A tornado is a violently rotating column of air which is in contact with both a cumulonimbus (or, in rare cases, cumulus) cloud base and the surface of the earth. comes in many shapes, but are typically in the form of a visible condensation funnel, with the narrow end touching the earth. Often, a cloud of debris encircles the lower portion of the funnel.
Most have winds of 110 mph (175 km/h) or less, are approximately 250 feet (75 meters) across, and travel a few miles (several kilometers) before dissipating. However, some tornadoes can have winds of more than 300 mph (480 km/h), be more than a mile (1.6 km) across, and stay on the ground for dozens of miles (more than 100 kilometers).
They have been observed on every continent except Antarctica; a significant percentage of the world's tornadoes occur in the United States. This is mostly due to the unique geography of the country, which allows the conditions which breed strong, long-lived storms to occur many times a year. Other areas which commonly experience tornadoes include Australia, south-central Canada, northwestern Europe, south-central and eastern Asia, east-central South America, and Southern Africa..
A tornado is defined by the National Weather Service (NWS) as "a violently rotating column of air in contact with the ground and extending from a thunderstorm base." A tornado does not necessarily have to be visible; however, the low pressures caused by the fast wind speeds (see Bernoulli's principle) usually cause water vapor in the air to condense into a visible condensation funnel.
A funnel cloud is a low-hanging, rotating cloud, with no associated strong winds at the surface. Funnel clouds are not tornadoes, however, many tornadoes initially descend from the parent storm as a funnel cloud. It is often difficult to tell the difference between a funnel cloud and a tornado from a distance. Many tornadoes can produce strong winds at the surface while the visible funnel is still a good distance from the ground.
Stronger tornadoes are often observed to have multiple vortices, or many columns of violently spinning air rotating around a common center. However, a satellite tornado is a term for a weak tornado which forms very near a large, strong tornado, often lasting no more than a minute. The satellite tornado may appear to "orbit" the larger tornado (hence the name), giving the appearance of one, large multi-vortex tornado. However, a satellite tornado is a distinct funnel, and is much smaller than the main funnel.
A waterspout is a tornado over water. In general, most tornadoes over land are associated with a severe thunderstorm; however, the National Weather Service in the United States considers all waterspouts—including "fair weather" waterspouts—to be tornadoes. These less severe relatives of classic tornadoes are almost always weak (F0 or F1 on the Fujita Scale), and spawn from non-rotating thunderstorms, or even regular summer showers. Typically, waterspouts moving onto land cause little or no damage, and dissipate within minutes. However, strong waterspouts from supercells can cause significant damage if they impact land areas. In addition, strong tornadoes can move over lakes or over the ocean, becoming waterspouts, without losing intensity.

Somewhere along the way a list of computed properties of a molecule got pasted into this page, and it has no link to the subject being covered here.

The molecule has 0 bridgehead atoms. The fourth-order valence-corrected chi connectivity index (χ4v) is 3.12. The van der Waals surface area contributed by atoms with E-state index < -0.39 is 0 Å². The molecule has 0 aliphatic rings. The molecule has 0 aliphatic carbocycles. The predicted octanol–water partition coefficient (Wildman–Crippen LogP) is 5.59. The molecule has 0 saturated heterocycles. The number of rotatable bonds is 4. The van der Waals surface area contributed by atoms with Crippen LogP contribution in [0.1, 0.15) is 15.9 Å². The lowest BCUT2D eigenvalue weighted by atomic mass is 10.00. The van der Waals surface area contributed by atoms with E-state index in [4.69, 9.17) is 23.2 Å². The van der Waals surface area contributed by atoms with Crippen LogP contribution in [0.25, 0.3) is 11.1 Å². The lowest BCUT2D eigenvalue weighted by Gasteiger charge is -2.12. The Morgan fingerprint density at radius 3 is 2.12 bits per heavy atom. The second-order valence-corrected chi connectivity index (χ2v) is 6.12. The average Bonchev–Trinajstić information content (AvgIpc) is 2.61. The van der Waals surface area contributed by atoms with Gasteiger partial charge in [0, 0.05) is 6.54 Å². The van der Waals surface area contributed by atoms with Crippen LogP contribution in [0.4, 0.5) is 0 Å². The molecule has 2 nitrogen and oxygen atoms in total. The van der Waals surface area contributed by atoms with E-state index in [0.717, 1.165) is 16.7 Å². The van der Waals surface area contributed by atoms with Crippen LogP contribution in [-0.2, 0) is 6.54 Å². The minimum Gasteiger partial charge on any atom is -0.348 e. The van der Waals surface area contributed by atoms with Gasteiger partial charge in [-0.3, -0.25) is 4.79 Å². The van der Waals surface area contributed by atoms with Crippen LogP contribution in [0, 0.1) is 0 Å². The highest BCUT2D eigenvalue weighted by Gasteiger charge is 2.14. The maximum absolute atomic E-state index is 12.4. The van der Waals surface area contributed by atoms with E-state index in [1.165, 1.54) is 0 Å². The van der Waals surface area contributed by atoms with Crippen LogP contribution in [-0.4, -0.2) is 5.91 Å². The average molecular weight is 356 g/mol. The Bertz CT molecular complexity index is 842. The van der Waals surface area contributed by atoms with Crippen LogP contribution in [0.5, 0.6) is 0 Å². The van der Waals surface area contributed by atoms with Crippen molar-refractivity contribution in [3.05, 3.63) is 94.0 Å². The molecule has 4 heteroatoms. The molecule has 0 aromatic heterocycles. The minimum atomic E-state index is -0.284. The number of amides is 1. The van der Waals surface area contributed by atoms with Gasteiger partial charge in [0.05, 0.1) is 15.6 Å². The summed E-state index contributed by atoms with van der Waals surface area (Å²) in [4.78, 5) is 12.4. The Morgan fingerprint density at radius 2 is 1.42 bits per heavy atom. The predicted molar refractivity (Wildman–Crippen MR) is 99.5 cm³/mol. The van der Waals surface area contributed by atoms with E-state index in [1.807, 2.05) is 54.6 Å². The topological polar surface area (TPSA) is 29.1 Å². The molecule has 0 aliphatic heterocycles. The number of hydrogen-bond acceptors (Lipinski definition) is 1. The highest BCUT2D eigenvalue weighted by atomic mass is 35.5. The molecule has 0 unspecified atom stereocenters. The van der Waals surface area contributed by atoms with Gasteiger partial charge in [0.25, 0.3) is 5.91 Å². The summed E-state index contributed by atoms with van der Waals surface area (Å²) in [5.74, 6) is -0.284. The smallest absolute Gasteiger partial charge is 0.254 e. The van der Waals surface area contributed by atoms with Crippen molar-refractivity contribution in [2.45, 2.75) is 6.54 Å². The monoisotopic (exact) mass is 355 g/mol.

A landspout is an unofficial term for a tornado not associated with a mesocyclone. Known officially as a dust-tube tornado, it is usually weak, features a small condensation funnel which often does not appear to reach the ground, and is often marked by a tall tube of dust and/or debris reaching as far up as the parent cloud. Though usually weaker than ordinary tornadoes, they are tornadoes, and can cause serious damage.
A gustnado is a small, vertical swirl associated with a gust front or downburst. Because they are technically not associated with the cloud base, there is some debate as to whether or not gustnadoes are actually tornadoes.  These usually cause localized areas of heavier damage among areas of straight-line wind damage caused by the gust front.
A dust devil is also a vertical swirling column of air. These phenomena resemble tornadoes, but are rarely as strong as even the weakest tornadoes, and tend to form under clear skies. Dust devils are not considered tornadoes because they form during fair weather, and are not associated with thunderstorms. However, they can, on occasion, result in major damage and fatalities, especially in arid areas.